Students in the healthcare field have many tools and strategies at their disposal to improve their understanding and retention of the often-complicated subject matter. One exciting and potentially useful educational tool that students can use is mental practice and visualization. This strategy, previously dismissed by experts, has recently seen much more empirical support as a legitimate and effective means of learning.
Mental practice — also known as “visualization,” “mental rehearsal,” or “mental simulation” — is a strategy in which students visualize themselves successfully carrying out an activity or achieving a goal. Recent evidence has shown promising results for mental practice in a wide variety of educational fields and skillsets.
When it comes to healthcare education, mental practice may involve students visualizing themselves succeeding at a particular procedure, operating medical equipment with ease, or even achieving their desired level of success as a healthcare professional. These techniques can improve the performance, health, and well-being of students in the healthcare industry.
Recently, there has been much research on the benefits of visualization in education. According to new and exciting data, the process of mental practice is quite beneficial for acquiring major skills, learning new disciplines, and even achieving a desired degree of success.
For example, recent studies in neuroscience and psychology examined the consistent application of visualization and mental practice techniques among people who were beginners at a certain skill set. These studies found that amateurs who used visualization techniques quickly achieved mental representation levels more equivalent to professionals and experts in that skill after only a few days.
What this tells us is that the act of visualizing yourself performing an activity causes your brain to interpret the task as if you were actually performing it. This, in turn, causes your brain to create a kind of muscle memory, or reflexive ability in that skill as if you were physically performing it over and over again.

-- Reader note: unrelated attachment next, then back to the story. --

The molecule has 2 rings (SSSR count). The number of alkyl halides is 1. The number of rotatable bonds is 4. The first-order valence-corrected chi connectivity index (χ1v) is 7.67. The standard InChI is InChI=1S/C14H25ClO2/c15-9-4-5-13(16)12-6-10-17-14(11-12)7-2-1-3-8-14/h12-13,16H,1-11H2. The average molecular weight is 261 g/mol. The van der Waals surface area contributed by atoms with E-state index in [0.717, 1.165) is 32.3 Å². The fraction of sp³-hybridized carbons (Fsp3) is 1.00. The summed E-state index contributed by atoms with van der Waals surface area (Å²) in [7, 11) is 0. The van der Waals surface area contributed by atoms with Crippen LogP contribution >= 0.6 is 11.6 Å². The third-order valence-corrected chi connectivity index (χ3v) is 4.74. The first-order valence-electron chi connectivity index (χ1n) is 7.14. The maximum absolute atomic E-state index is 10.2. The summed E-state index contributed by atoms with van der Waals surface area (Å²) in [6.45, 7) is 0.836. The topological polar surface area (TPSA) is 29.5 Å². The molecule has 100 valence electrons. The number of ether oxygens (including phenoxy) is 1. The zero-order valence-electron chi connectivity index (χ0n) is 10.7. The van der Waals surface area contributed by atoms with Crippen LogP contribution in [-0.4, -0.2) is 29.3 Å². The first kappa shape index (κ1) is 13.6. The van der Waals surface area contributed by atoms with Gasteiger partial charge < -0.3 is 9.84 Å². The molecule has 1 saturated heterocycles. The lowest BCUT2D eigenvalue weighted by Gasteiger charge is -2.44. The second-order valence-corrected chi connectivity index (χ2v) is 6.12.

Your mental practice can follow several different techniques and strategies to help you succeed in healthcare education. In most cases, you'll first need to find out which techniques work best for you. But, in general, here are a few good strategies for using mental practice when studying healthcare:
Picture yourself succeeding, whether at a specific skill or your long-term goals.
Write your biggest goal on a note card and put it somewhere you'll see throughout your days. This will help to motivate you when you seem to hit a wall.
Make a vision board detailing what you want to get out of your healthcare classes.
Integrate positive thoughts and happy memories in your studies.
When it comes to healthcare education and certification, MedCerts provides the best and most effective resources to set you up for success. Seeking medical certification and training can be challenging, but MedCerts makes it easy — we offer a variety of programs so you can choose the one that best fits your needs and interests. And the instructional design elements of our programs create an immersive, realistic environment for learning which makes visualization even more effective.
If you want to get started on a new and exciting career in healthcare, get in touch with MedCerts to start your education (and mental practice) today.
Julie Campos is the Vice President of Student Success and Career Services at MedCerts. She brings over 14 years of experience in Online Higher Education in both Student Support and Enrollment and started her career at the University of Phoenix, serving most of her tenure as a student-facing leader.
Julie has her Bachelors of Liberal Arts in Political Science from the University of Texas at El Paso, and her Masters in Business Administration from the University of Phoenix. Her areas of expertise are student support in online higher education environments and working with nontraditional students. At MedCerts, she is focused on creating a pro-active student central support model for MedCerts students to reach their goals and has developed the MedCerts Student Support and Outreach Model, created MedCerts Student Success Advisor reports and Dashboards, as well as the Student Success Advisor Playbook. Her proactive approach to student support has been crucial in meeting MedCerts’ student’s needs, as well as completion and certification goals.
Julie has three children – a 10-year-old son and 12- and 4-year-old daughters, who keep her and her husband busy with sports. She is also an avid crafter with an entire room of her home dedicated to the hobby. In her free time, she enjoys teaching wreath making and even has a few “how-to” YouTube videos on the subject!